She lived in difficult times. She did many things illegally, in secret. That which appeals to the romantic spirit of many Poles may prove to be an insurmountable obstacle for those, who in conspiracy and hiding, perform work meant to serve society and survive beyond the time of occupation. So how did this lonely woman who lived a real prospect of exile to Siberia and other repression achieve this? Where did she find the strength to trust in God and to believe that her work has meaning, despite the pessimistic reality in which she came to live?
She was born in Volyn. Suffering was inscribed in her life from the very beginning. As a child, she lost her parents and ended up in the care of her loving stepsister. She could not fulfill her biggest dream and become a nun because monasteries no longer existed in Volyn at that time, as they were eliminated by the Russians. Thus, Łucja became a Franciscan tertiary. She took care of the poor, prepared children for First Holy Communion, and tended to the sick.
As a mature woman, already in her forties, she went on a pilgrimage to the Holy Land. She went all the way to Odessa on foot. There she boarded a ship that sailed to her dream destination. In Jerusalem, she worked at St. Joseph’s Hospital alongside French nuns. During her three-year stay in the land of Jesus, she surrendered her life to Our Lady of Sorrows.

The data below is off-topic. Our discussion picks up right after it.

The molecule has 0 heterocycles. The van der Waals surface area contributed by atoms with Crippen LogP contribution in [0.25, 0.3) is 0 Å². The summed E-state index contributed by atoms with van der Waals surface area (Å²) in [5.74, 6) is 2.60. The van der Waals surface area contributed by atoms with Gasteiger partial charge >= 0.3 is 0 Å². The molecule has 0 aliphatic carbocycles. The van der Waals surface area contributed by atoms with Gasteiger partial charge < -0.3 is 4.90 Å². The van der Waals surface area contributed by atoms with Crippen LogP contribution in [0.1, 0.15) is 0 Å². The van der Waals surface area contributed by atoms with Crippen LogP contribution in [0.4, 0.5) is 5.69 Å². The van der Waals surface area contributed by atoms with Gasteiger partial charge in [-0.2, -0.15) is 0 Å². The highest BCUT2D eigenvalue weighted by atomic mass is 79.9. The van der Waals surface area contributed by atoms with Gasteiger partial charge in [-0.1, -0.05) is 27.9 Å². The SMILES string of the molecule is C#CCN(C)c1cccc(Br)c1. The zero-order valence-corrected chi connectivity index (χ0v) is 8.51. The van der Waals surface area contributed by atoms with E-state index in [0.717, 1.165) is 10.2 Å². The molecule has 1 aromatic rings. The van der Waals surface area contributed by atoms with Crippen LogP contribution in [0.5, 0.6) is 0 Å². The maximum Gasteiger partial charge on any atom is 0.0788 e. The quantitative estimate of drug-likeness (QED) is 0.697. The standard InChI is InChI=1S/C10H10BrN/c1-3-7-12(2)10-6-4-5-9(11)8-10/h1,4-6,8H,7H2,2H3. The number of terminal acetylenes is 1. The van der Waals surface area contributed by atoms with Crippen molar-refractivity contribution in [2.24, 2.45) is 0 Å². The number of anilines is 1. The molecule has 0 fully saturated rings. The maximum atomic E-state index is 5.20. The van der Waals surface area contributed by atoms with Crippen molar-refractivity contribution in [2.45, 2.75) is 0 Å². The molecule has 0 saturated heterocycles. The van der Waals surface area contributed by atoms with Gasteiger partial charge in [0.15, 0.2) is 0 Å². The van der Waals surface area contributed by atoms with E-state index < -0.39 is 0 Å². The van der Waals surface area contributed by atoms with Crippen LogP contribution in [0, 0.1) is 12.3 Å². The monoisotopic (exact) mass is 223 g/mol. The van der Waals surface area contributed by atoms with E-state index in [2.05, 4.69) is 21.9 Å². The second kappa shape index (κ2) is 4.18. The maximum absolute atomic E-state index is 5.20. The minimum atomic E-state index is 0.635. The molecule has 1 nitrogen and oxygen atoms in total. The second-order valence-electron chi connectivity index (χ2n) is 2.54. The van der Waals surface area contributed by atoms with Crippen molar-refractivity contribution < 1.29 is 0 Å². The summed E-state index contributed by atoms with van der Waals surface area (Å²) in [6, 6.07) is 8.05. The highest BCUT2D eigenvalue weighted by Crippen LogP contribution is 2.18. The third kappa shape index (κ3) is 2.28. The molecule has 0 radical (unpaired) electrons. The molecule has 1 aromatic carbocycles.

She returned to Poland to serve the weakest. Her great desire did not have a concrete shape until she met Fr. Honorat Koźmiński, thanks to whom Łucja’s dream came true: she became a nun and founded a new congregation. She took care of poor people in a shelter in Warsaw and after some time, she bought a house in Zakroczym. According to her memoirs, she carried two elderly women that she later cared for up there on her own back. In this way, the Congregation of Our Lady of Sorrows came to be. Małgorzata did not stop there. More houses were built and the order grew despite police surveillance. For the congregation, the cancelled investigation was a sign of Providence, which watched over the early work and saved it, despite raging terror.
Other works of the Congregation of Our Lady of Sorrows also began to emerge in Galicia, where Małgorzata moved in order to establish, in calmer conditions, new homes: for the elderly, children, and orphans. Schools for poor girls from the neighborhood and tailoring workshops were established, and the sisters visited the sick and worked in hospitals. The Seraphic sisters (as the congregation is commonly called) offered all their concerns to Divine Providence, which never failed them.
After twenty-three years, mother Małgorzata passed her authority as superior onto her successor and returned to the lands under Russian occupation. She continued to serve the needy and, toward the end of her life, offered her suffering in their intentions. Crowds of people attended her funeral in 1905. The “mother of the poor and orphaned" was beatified on 9 June 2013 in Krakow, where the general house of the congregation she founded is currently located, at Łowiecka 3.